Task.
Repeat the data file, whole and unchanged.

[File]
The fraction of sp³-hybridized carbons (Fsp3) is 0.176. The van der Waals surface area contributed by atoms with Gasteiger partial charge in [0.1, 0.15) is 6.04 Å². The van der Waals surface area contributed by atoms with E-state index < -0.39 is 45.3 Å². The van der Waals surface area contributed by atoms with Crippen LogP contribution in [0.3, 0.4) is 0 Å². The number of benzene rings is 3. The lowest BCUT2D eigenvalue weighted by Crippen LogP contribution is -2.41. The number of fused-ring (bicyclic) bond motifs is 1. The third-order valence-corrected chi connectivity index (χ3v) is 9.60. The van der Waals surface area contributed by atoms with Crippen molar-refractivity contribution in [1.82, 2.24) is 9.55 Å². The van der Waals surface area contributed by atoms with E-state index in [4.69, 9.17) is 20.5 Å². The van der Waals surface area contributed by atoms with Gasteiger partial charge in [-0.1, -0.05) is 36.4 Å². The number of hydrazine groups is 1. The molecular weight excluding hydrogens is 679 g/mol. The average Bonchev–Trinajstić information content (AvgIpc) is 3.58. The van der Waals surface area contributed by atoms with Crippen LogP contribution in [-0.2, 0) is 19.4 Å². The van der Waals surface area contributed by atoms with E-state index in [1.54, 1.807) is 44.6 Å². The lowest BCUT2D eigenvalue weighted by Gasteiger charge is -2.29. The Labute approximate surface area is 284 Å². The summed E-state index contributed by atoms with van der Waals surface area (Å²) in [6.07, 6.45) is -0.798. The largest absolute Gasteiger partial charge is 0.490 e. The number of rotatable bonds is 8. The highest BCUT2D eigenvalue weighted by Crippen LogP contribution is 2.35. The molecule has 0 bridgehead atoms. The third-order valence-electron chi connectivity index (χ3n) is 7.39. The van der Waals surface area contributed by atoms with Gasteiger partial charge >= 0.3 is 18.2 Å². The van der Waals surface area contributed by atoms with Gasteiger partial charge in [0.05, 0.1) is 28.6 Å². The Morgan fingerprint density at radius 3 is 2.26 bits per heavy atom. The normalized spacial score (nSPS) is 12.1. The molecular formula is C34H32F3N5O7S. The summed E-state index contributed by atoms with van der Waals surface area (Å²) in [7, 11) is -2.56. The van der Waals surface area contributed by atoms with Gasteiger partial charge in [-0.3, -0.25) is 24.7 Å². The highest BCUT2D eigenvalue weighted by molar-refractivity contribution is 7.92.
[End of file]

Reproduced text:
The fraction of sp³-hybridized carbons (Fsp3) is 0.176. The van der Waals surface area contributed by atoms with Gasteiger partial charge in [0.1, 0.15) is 6.04 Å². The van der Waals surface area contributed by atoms with E-state index < -0.39 is 45.3 Å². The van der Waals surface area contributed by atoms with Crippen LogP contribution in [0.3, 0.4) is 0 Å². The number of benzene rings is 3. The lowest BCUT2D eigenvalue weighted by Crippen LogP contribution is -2.41. The number of fused-ring (bicyclic) bond motifs is 1. The third-order valence-corrected chi connectivity index (χ3v) is 9.60. The van der Waals surface area contributed by atoms with Crippen molar-refractivity contribution in [1.82, 2.24) is 9.55 Å². The van der Waals surface area contributed by atoms with E-state index in [4.69, 9.17) is 20.5 Å². The van der Waals surface area contributed by atoms with Gasteiger partial charge in [-0.1, -0.05) is 36.4 Å². The number of hydrazine groups is 1. The molecular weight excluding hydrogens is 679 g/mol. The average Bonchev–Trinajstić information content (AvgIpc) is 3.58. The van der Waals surface area contributed by atoms with Crippen LogP contribution in [-0.2, 0) is 19.4 Å². The van der Waals surface area contributed by atoms with E-state index in [1.54, 1.807) is 44.6 Å². The lowest BCUT2D eigenvalue weighted by Gasteiger charge is -2.29. The Labute approximate surface area is 284 Å². The summed E-state index contributed by atoms with van der Waals surface area (Å²) in [6.07, 6.45) is -0.798. The largest absolute Gasteiger partial charge is 0.490 e. The number of rotatable bonds is 8. The highest BCUT2D eigenvalue weighted by Crippen LogP contribution is 2.35. The molecule has 0 bridgehead atoms. The third-order valence-electron chi connectivity index (χ3n) is 7.39. The van der Waals surface area contributed by atoms with Gasteiger partial charge >= 0.3 is 18.2 Å². The van der Waals surface area contributed by atoms with Gasteiger partial charge in [0.05, 0.1) is 28.6 Å². The Morgan fingerprint density at radius 3 is 2.26 bits per heavy atom. The normalized spacial score (nSPS) is 12.1. The molecular formula is C34H32F3N5O7S. The summed E-state index contributed by atoms with van der Waals surface area (Å²) in [7, 11) is -2.56. The van der Waals surface area contributed by atoms with Gasteiger partial charge in [-0.3, -0.25) is 24.7 Å². The highest BCUT2D eigenvalue weighted by molar-refractivity contribution is 7.92.